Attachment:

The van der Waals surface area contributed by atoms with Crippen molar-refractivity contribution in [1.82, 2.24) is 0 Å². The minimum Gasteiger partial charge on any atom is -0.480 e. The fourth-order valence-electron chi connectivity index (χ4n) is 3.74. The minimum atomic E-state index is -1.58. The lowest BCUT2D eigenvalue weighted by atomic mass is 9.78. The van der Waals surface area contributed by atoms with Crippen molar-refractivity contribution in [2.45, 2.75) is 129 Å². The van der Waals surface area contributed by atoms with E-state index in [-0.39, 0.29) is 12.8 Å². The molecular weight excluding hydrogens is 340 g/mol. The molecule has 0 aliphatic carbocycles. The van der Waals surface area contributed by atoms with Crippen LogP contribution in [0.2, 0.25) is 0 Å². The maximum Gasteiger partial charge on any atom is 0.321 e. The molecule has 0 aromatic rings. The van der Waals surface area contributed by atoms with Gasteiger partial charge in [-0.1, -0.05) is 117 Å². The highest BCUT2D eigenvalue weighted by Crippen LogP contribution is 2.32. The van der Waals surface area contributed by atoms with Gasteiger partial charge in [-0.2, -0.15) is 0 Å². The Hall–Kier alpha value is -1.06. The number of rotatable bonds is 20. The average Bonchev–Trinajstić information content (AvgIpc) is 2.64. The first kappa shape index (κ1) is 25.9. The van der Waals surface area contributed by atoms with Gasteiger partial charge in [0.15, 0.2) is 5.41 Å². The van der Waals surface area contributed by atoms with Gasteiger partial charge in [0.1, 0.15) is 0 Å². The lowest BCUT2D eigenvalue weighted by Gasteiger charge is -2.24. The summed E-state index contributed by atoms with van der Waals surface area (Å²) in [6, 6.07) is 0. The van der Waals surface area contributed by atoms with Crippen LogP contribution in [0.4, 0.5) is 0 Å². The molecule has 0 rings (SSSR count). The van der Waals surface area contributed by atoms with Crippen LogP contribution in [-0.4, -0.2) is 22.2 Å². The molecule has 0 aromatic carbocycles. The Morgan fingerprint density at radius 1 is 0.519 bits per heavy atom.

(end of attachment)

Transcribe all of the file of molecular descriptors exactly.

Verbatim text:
The van der Waals surface area contributed by atoms with Crippen molar-refractivity contribution in [1.82, 2.24) is 0 Å². The minimum Gasteiger partial charge on any atom is -0.480 e. The fourth-order valence-electron chi connectivity index (χ4n) is 3.74. The minimum atomic E-state index is -1.58. The lowest BCUT2D eigenvalue weighted by atomic mass is 9.78. The van der Waals surface area contributed by atoms with Crippen molar-refractivity contribution in [2.45, 2.75) is 129 Å². The van der Waals surface area contributed by atoms with E-state index in [-0.39, 0.29) is 12.8 Å². The molecular weight excluding hydrogens is 340 g/mol. The molecule has 0 aliphatic carbocycles. The van der Waals surface area contributed by atoms with Crippen LogP contribution in [0.2, 0.25) is 0 Å². The maximum Gasteiger partial charge on any atom is 0.321 e. The molecule has 0 aromatic rings. The van der Waals surface area contributed by atoms with Gasteiger partial charge in [-0.1, -0.05) is 117 Å². The highest BCUT2D eigenvalue weighted by Crippen LogP contribution is 2.32. The van der Waals surface area contributed by atoms with Gasteiger partial charge in [-0.2, -0.15) is 0 Å². The Hall–Kier alpha value is -1.06. The number of rotatable bonds is 20. The average Bonchev–Trinajstić information content (AvgIpc) is 2.64. The first kappa shape index (κ1) is 25.9. The van der Waals surface area contributed by atoms with Gasteiger partial charge in [0.15, 0.2) is 5.41 Å². The van der Waals surface area contributed by atoms with Gasteiger partial charge in [0.1, 0.15) is 0 Å². The lowest BCUT2D eigenvalue weighted by Gasteiger charge is -2.24. The summed E-state index contributed by atoms with van der Waals surface area (Å²) in [6, 6.07) is 0. The van der Waals surface area contributed by atoms with Crippen LogP contribution in [0.4, 0.5) is 0 Å². The molecule has 0 rings (SSSR count). The van der Waals surface area contributed by atoms with Crippen LogP contribution in [-0.4, -0.2) is 22.2 Å². The molecule has 0 aromatic carbocycles. The Morgan fingerprint density at radius 1 is 0.519 bits per heavy atom.